Photo: Glenn Burke during his time playing for the Los Angeles Dodgers
This month, the Los Angeles Dodgers hosted their annual Pride Night. For the first time, the event honored the late outfielder for both the Dodgers and Oakland Athletics Glenn Burke. Burke made history as the first ever Major League Baseball player to come out as gay, at a time when openness within such a heavily homophobic culture was unheard of.
It is important during Pride month to recognize not only the depraved bigotry that institutions such as the Dodgers, Athletics and the MLB as a whole tolerated and fostered, but the courage and integrity those such as Glenn Burke exhibited and maintained as a gay baseball player. Any progress around LGBTQ acceptance in professional sports we see today was pioneered directly by those like Burke who, amidst narrow-minded hatred, were able to maintain exemplary performance on the field.
A rising athlete
Glenn Burke, born in 1952 in Oakland, California, had an early propensity for sports. He thrived not only on the field, but on the court as well, exhibiting a deep talent in basketball. As told by his friend at Berkeley High School, “Glenn did moves in 1970 that Michael Jordan did in 1991.” The school’s basketball team won the state championship, and Burke received the honor of Northern California’s Player of the Year.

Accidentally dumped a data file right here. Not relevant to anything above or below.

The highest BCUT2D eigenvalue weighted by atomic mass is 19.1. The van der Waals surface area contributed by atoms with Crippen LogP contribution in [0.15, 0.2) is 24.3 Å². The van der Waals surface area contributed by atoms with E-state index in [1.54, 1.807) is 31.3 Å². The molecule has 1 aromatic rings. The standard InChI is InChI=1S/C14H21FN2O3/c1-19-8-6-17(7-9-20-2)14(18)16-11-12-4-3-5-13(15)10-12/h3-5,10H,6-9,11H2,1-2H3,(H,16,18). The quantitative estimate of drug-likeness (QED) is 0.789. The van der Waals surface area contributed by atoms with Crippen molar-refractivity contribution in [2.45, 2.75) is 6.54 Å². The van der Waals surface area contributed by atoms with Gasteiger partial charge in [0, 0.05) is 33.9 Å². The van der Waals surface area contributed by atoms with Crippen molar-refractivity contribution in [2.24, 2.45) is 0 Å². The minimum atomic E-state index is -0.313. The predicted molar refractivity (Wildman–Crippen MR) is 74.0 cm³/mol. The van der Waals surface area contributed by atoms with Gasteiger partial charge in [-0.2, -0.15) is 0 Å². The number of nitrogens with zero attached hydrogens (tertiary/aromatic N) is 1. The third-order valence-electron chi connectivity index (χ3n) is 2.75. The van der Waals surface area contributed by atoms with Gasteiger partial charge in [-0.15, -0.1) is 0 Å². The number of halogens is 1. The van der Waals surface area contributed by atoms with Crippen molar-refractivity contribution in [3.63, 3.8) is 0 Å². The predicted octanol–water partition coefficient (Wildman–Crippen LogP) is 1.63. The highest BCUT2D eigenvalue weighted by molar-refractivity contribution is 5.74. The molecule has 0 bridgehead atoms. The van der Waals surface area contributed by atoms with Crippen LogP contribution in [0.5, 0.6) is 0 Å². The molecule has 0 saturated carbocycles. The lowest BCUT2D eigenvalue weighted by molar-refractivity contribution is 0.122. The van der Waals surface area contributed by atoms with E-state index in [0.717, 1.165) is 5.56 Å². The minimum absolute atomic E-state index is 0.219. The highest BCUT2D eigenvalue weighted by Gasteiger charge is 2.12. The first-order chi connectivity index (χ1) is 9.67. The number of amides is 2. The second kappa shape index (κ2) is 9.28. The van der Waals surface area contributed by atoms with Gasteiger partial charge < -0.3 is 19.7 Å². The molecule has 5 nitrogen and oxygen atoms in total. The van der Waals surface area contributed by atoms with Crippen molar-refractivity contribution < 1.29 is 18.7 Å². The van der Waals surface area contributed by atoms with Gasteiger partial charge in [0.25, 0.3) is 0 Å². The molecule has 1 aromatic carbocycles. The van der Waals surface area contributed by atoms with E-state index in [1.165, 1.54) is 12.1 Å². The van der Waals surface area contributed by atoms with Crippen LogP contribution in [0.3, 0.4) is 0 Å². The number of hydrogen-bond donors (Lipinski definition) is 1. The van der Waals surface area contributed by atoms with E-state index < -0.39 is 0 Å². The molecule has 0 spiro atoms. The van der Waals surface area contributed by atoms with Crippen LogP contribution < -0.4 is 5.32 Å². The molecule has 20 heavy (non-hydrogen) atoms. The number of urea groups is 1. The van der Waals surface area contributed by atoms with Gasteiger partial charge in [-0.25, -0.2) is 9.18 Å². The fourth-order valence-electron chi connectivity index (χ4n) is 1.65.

It came as a shock to some to see Glenn develop professionally as a baseball player, accelerating into the major leagues by the latter half of the 1970s. By 1977, Burke began his rookie career with the Los Angeles Dodgers, receiving little field time but known as a lively team member. This spirit led to the moment when Burke and fellow Dodger Dusty Baker celebrated the latter’s 30th home run of that season with what would later be known ubiquitously as “the high five”. Today Burke and Baker are widely credited with inventing the gesture.
Big league bigotry
Unfortunately, as Glenn Burke’s personal life became known to the Dodgers players and management, their backwards and disgusting treatment of him increased. Al Campanis, the general manager of the Dodgers, became increasingly hostile to Burke. Campanis, who would eventually be fired for racist and anti-Black remarks given on Nightline in 1987, allegedly attempted to bribe Burke to get married – a $75,000 offer which Glenn refused outright, never desiring to live a lie.
Still, Burke felt the pressure to overperform to compensate for prejudices. In a 1994 edition of the Washington Post profile titled ‘Portraits of Gay America’, he remarked “I kept saying, As long as I bat .300, and do what I have to do, they can’t say nothing. I had to be a little better just in case they did find out. I was always thinking about it.” This pressure continued until Dodgers manager Tommy Lasorda encouraged a trade to the Oakland Athletics two months into the 1978 season, after Lasorda learned that Glenn and his son, Tommy Jr., had confided in each other after the latter had come out as openly gay.